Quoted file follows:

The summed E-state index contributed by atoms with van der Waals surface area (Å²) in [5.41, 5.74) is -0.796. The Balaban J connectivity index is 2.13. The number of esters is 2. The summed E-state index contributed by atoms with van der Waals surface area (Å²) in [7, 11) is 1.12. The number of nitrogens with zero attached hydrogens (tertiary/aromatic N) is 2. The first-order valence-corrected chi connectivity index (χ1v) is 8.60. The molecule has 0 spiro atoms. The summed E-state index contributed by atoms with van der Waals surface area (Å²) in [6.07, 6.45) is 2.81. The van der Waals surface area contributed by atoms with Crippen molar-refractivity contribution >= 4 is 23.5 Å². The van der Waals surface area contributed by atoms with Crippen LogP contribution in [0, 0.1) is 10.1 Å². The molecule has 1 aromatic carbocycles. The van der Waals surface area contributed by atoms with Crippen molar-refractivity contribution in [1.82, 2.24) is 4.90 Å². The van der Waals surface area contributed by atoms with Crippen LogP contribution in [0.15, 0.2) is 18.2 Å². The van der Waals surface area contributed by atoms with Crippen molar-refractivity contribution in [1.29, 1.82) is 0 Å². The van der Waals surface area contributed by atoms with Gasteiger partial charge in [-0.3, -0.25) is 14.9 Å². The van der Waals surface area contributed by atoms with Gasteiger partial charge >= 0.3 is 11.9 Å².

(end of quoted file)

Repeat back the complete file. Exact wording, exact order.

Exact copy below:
The summed E-state index contributed by atoms with van der Waals surface area (Å²) in [5.41, 5.74) is -0.796. The Balaban J connectivity index is 2.13. The number of esters is 2. The summed E-state index contributed by atoms with van der Waals surface area (Å²) in [7, 11) is 1.12. The number of nitrogens with zero attached hydrogens (tertiary/aromatic N) is 2. The first-order valence-corrected chi connectivity index (χ1v) is 8.60. The molecule has 0 spiro atoms. The summed E-state index contributed by atoms with van der Waals surface area (Å²) in [6.07, 6.45) is 2.81. The van der Waals surface area contributed by atoms with Crippen molar-refractivity contribution >= 4 is 23.5 Å². The van der Waals surface area contributed by atoms with Crippen LogP contribution in [0, 0.1) is 10.1 Å². The molecule has 1 aromatic carbocycles. The van der Waals surface area contributed by atoms with Crippen molar-refractivity contribution in [1.82, 2.24) is 4.90 Å². The van der Waals surface area contributed by atoms with Crippen LogP contribution in [0.15, 0.2) is 18.2 Å². The van der Waals surface area contributed by atoms with Crippen molar-refractivity contribution in [1.29, 1.82) is 0 Å². The van der Waals surface area contributed by atoms with Gasteiger partial charge in [-0.3, -0.25) is 14.9 Å². The van der Waals surface area contributed by atoms with Gasteiger partial charge >= 0.3 is 11.9 Å².